Stephen Hawking knows how to find things lost in black holes
When the black hole evaporates – a possibility Hawking first mentioned in 1975 – this “soft hair” would release the information that had been stored inside, according to a paper cowritten by Hawking, Malcolm Perry of the University of Cambridge and Andrew Strominger of Harvard University.
Last year, the celebrated physicist created a sensation when he announced in his famous robot voice that black holes are not “the eternal prisons they were once thought,” and that things can actually escape and even appear in a different universe.
Hawking explained that information is not stored in the interior of the black hole, but in its boundary, called the event horizon, from which light cannot escape.
This new, peer-reviewed paper is really a follow-up of his the theory because now he knows more about black holes and that “storing” mechanism.
The answer lies in what Hawking and his colleagues call “soft hair,” or a halo pattern on the event horizon that stores information. When a charged particle passes the threshold of a black hole, it moves the “soft hair,” in a process called a “supertranslation”.
This finding seriously challenges a theory pt forward by physicist John Wheeler, who nearly 50 years ago said that “black holes have no hair.” He really meant that black holes are featureless and can only be characterized by three parameters: mass, electric charge and angular momentum.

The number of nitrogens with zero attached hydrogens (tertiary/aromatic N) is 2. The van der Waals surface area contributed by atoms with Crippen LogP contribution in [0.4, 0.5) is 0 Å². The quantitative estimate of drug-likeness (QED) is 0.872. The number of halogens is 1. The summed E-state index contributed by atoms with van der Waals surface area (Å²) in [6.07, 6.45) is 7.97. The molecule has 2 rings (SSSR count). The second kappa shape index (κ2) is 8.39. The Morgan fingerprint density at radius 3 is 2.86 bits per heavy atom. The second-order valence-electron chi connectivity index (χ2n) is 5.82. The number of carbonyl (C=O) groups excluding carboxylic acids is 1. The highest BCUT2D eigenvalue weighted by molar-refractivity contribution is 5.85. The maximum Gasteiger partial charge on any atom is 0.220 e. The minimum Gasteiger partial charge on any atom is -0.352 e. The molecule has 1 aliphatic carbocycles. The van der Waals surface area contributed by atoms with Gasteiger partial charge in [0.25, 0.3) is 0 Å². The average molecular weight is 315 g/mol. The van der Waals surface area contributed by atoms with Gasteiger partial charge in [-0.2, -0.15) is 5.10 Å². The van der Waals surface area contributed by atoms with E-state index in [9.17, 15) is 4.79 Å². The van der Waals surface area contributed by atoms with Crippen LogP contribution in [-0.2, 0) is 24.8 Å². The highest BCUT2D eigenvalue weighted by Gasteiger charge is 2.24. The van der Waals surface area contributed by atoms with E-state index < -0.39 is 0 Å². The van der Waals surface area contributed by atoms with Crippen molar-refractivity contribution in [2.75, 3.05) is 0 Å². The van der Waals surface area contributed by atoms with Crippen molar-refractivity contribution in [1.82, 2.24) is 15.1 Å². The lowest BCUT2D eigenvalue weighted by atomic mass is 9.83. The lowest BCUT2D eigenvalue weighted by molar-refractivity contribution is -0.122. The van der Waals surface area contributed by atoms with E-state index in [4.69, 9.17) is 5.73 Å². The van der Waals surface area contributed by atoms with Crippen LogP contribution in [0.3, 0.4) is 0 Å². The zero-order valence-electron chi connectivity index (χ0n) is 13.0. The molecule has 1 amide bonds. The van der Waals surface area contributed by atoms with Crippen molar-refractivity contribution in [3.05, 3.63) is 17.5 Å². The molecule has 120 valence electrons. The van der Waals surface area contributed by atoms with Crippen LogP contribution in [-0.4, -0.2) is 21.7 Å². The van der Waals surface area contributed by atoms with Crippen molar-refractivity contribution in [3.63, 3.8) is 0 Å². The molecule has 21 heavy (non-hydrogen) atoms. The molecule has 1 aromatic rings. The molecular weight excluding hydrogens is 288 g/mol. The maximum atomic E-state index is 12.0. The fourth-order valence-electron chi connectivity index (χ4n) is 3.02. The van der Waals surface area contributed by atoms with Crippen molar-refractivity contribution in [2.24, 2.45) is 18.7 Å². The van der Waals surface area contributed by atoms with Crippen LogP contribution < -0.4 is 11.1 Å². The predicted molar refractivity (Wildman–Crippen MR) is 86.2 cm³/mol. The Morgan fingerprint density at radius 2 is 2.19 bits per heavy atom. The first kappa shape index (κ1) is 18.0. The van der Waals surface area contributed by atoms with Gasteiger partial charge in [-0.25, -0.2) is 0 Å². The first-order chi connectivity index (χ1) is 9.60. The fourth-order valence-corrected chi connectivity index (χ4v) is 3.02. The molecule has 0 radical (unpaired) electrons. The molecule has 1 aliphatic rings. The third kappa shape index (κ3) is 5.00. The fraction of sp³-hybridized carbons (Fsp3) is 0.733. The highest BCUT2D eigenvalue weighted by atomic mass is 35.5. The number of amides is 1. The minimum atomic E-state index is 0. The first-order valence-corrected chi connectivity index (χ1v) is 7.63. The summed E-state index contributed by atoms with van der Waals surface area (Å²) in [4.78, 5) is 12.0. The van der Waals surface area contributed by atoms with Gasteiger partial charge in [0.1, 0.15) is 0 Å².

Hawking also said that black holes would not last forever, but would rather “leak” and explode, radiating particles. At the time it was not quite clear what would happen to all of the information that went in, which at the time, he thought would be erased.
Now Hawking believes that, even though the particles falling into the abyss may be gone forever, their information sticks at the edge of the hole in this “soft hair” of quantum particles.
“The researchers demonstrate that when a charged particle falls into the black hole, it excites some of this soft hair,” the research published in Physical Review Letters reads. “The exact conservation of the new charges implies that when a black hole evaporates, the information about the hair on the horizon must come out in the Hawking radiation.”
This new theory is a big deal, not only to Hawking but to the scientific community, because it might be a key to the so-called “black hole information problem,” something that Hawking has been working on for four decades.
However, Hawking, Perry and Strominger are not yet sure if “soft hair” alone is enough to capture all the information about what falls into a black hole and whether all the information can be transferred.